Mikrotik – CRS – Switch Chip VLANs
Well, this all came in last week — 8x Cloud Router Switches (CRS125-24G-1S), 33x WAPs, 4x BaseBox 2s, and a 12 Port Fiber Switch (CRS212-1G-10S-1S+), enough gear to hook together an a minor-league baseball stadium, fun stuff!
This post is regarding how to use the CRS Switch Chip. The CRS series operates very differently than the standard RouterOS featureset. The CPU is very weak in these devices — any heavy lifting should be handled internally by the switch chip. Think of it as a separate processor specialized for passing traffic contained entirely within the switch-chip — it can understand VLANs, protocols, and the data passing through without burdening the CPU, but is not intended for functions like firewall rules or Layer3 (IP) routing.
If you are using a CRS, the Switch menu has six additional submenus under it, not visible under a standard RouterOS Router.
- ACL – Access Control List — Allow/Deny rules based on MAC Addresses
- FDB – Forwarding Database — Cache / Remembered MAC addresses for which ports — E.g. your laptop is connected on ETH23, your desktop on ETH5.
- Ports – Physical Ports – A lot fo settings here, the most important is how the ethernet interfaces are linked together.
- QoS – Quality of Service – Priority of Traffic under load (VOIP is more important than bulk data)
- Settings – Definitions for the switch to use, pretty advanced
- VLAN – Virtual Local Area Network — The rules affecting traffic as they pass through the switch, for separating traffic through the use of trunk ports.
We are going to focus on #6, as that is the submenu I find most useful, and have spent too much time working on 😉
Trunk vs Access
Let’s start with a simple picture of a trunk port, vs access ports.
Trunk: A “master” wire, that carries the data of multiple VLANs to another destination to be split up — on the other side is another smart/managed switch or a router able to understand VLANs.
Access: A “standard” wire, that carries data to/from devices like computers or printers.
In this very simple example — not including a router to transfer traffic between VLANs or to the internet– computers on VLAN100 can only talk to other computers in VLAN100, computers in VLAN300 to other machines in VLAN300, and they all share a single trunk fiber (SFP) carrying the data of all three VLANs.
A VLAN Tag is an ID number assigned to data as it travels through an interface. The tags are used to define where the traffic ends up — what network it belongs to. Most commonly, traffic comes in as untagged access traffic (VLAN 0,) the switch then “tags” the traffic with a VLAN ID (e.g. VLAN100) as it passes through a specific port. Now that the switch has a tag, the traffic will be directed somewhere depending on what rules the Switch Chip or Router follow.
Ingress (Inbound) and Egress (Outbound)
Ingress simply means traffic going into the switch, and Egress means traffic leaving the switch. The reason these terms are used instead of inbound or outbound, is Egress/Ingress contains ALL of the data passing through, not just the data that matters, but headers, VLAN tags, MAC addresses, every single 1 and 0 related to the traffic going through. Inbound/Outbound are often related to traffic going into/leaving your site via the internet. Ingress/Egress can be for example, leaving (egress) the master router to be received (ingress) by a switch, which then sends data (egress) to your desktop (ingress).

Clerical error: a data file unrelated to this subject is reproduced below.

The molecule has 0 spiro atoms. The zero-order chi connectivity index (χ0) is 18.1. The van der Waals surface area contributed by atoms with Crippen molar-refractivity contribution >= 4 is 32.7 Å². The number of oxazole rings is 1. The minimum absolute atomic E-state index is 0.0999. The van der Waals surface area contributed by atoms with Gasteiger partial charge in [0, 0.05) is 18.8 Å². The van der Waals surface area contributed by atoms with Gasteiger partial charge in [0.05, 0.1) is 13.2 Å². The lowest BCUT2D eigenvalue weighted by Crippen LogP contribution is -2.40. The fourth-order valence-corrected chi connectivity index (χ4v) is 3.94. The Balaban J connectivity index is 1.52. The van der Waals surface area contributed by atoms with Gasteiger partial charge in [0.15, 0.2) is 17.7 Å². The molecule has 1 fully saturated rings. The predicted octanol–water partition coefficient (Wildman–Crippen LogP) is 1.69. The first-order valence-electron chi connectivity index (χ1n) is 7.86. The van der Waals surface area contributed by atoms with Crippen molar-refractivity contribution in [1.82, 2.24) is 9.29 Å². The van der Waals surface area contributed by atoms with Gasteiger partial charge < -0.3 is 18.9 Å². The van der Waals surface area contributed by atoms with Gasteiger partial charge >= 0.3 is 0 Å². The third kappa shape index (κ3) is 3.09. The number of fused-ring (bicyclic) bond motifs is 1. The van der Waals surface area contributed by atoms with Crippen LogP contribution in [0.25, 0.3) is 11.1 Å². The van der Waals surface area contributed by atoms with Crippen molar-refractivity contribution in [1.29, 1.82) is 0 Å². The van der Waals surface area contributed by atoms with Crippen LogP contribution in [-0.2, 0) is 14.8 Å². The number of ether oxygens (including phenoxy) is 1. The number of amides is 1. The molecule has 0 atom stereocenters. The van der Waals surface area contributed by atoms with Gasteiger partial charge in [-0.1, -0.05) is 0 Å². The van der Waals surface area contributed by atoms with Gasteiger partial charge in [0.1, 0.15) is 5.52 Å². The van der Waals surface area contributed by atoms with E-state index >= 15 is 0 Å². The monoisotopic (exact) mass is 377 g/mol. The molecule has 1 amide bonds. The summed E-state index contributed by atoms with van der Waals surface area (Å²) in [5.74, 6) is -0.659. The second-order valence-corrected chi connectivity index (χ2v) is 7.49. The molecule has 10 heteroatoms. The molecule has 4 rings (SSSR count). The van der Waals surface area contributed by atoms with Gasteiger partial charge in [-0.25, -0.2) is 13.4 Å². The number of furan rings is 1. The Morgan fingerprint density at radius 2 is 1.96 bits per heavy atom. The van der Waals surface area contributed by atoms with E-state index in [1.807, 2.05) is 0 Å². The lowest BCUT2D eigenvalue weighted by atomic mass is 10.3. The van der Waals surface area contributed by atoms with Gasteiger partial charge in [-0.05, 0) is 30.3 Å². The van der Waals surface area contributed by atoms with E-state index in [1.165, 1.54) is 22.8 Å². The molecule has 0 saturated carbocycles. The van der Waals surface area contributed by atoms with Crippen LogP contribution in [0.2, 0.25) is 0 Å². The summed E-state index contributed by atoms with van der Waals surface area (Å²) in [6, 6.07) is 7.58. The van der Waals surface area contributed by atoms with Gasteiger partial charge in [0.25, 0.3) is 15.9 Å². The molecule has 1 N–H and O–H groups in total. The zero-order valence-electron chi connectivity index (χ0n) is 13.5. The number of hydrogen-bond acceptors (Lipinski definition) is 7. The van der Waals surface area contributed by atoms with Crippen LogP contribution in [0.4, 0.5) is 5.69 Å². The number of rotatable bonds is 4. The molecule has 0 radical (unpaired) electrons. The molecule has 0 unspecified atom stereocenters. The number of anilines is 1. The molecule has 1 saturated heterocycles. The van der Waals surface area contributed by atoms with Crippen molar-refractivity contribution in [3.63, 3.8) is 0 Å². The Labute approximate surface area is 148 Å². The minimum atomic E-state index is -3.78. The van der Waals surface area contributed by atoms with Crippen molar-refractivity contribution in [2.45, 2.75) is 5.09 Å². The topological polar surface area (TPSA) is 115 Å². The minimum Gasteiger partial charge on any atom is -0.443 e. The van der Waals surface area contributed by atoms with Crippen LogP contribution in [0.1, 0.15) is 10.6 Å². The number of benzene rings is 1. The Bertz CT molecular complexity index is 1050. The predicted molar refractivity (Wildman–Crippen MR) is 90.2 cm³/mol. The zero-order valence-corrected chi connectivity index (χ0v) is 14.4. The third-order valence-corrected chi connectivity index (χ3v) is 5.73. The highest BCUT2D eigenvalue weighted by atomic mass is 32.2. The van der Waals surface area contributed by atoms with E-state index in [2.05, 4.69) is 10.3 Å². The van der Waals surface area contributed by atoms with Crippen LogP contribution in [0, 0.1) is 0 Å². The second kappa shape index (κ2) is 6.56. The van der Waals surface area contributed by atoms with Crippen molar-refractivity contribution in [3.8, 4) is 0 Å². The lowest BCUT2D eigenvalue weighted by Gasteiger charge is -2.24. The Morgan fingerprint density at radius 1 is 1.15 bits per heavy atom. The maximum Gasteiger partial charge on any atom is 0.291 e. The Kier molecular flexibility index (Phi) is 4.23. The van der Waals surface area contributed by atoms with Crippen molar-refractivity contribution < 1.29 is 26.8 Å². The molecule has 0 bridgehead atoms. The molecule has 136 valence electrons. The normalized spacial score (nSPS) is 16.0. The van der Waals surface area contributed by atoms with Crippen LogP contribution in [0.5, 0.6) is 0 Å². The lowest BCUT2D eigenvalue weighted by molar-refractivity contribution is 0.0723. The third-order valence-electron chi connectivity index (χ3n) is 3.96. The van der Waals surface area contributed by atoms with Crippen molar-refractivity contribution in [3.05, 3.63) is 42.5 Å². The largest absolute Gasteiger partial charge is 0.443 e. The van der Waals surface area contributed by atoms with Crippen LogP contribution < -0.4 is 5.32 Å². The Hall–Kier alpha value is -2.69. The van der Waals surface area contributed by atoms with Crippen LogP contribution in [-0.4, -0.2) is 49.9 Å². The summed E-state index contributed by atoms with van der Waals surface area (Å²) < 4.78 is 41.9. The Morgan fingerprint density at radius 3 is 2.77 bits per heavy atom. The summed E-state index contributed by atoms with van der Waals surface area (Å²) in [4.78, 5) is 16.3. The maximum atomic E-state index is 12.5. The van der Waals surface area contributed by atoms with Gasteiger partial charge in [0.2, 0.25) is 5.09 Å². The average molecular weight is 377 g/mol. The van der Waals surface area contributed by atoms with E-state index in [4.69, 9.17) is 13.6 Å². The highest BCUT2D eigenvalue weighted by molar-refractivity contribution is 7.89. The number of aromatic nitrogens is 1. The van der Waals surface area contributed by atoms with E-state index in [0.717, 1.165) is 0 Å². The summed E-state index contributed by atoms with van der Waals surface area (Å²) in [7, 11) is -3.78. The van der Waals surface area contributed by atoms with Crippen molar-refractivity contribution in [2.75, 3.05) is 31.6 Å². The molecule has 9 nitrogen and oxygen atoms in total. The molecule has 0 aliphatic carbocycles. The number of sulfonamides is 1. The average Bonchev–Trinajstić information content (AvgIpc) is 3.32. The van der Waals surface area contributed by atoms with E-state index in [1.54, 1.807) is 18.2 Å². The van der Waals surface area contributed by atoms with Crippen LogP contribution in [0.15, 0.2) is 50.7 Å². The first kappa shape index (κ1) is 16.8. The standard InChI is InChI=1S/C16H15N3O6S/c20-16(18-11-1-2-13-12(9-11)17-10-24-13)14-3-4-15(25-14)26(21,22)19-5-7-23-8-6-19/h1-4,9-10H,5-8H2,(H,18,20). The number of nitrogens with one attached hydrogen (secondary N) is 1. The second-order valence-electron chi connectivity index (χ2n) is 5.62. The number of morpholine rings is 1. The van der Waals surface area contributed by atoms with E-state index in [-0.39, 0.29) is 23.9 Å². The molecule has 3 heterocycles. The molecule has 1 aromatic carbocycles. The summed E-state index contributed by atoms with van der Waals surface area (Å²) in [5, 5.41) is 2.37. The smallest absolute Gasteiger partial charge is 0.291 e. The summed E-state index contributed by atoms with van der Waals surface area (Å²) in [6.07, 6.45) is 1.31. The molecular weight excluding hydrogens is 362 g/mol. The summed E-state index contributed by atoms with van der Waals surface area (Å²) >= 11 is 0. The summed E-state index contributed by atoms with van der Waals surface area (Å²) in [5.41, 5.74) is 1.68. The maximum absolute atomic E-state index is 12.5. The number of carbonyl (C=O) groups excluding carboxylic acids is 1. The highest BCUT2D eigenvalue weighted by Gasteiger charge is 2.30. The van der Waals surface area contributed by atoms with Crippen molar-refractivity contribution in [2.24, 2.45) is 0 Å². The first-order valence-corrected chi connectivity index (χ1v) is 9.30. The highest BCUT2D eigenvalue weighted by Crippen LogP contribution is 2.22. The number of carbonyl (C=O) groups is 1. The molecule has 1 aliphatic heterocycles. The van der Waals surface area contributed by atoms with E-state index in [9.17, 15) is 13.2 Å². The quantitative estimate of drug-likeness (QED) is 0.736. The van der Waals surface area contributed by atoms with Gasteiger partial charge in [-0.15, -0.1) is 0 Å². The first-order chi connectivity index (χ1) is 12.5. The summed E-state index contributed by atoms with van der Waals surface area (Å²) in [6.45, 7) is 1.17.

Configuring VLANs via the Switch Chip
There are three things that matter to get a VLAN working on a Mikrotik Cloud Router Switch.
- The VLAN Table – What VLANs are allowed to communicate on which ports. It’s a rule-list for which VLANs can talk on which physical plugs.
- Ingress VLAN Translation – If it comes in (Access) with VLAN X, tag it with VLAN Y.
- Egress VLAN Tagging – If it goes out this physical plug (Trunk), add on this VLAN tag.
That’s all that is needed for the switch chip to assign VLANs. If it comes in on an access (ingress) port, add on a VLAN ID tag, then send out the tag through the trunk (egress). It then depends on the receiving switch/router to understand the traffic it is getting.
If I plugged my laptop into ETH21, I would be on VLAN900. If I plugged my laptop into ETH9, I would be on VLAN800.
In this “in-production scenario”, the traffic was going out SFP1, and into SFP2 into a Fiber Switch, which then passed traffic via it’s one ethernet port (ETH1), to the Router’s ETH3.
Getting the traffic to flow between ports is quite straight-forward. Interfaces > VLAN > Add > ID# – apply to each physical interface.
For example, if I want Fibers SFP2, SFP3, and ETH1 to all communicate on the VLAN800 network, I just make a VLAN tag and apply to each physical interface. Each physical interface with that tag on it will be “on that VLAN ID’s network”, able to talk with each other.
In addition, you can still have standard access traffic — for Example, the Cloud Router Switch if it has an IP on it, will still speak “access, VLAN0” on it’s primary port. This can be helpful for standard switching, or managing your switches from a central point. You can stick an IP address onto your trunk (access), in addition to having VLANs assigned under that trunk. Powerful stuff. In my example, ports ETH2-ETH7 are not given a VLAN tag — those are standard access ports, and they will communicate over SFP1 with everything else. In this example, I was connected to ETH5, I would be on standard access traffic. Since SFP1 and ETH are in the switching interfaces I’m just another part of the network, no VLANs involved.
By default, your VLANs are isolated, but the Master Router (which knows everything that is inside the network), may let traffic be visible between them. To stop this, simply use firewall rules on your master router, and block by inbound/outbound bridges, interfaces/VLANS, or IP ranges — depending on what setup you are using.
Hoping that was helpful, good luck, and have fun!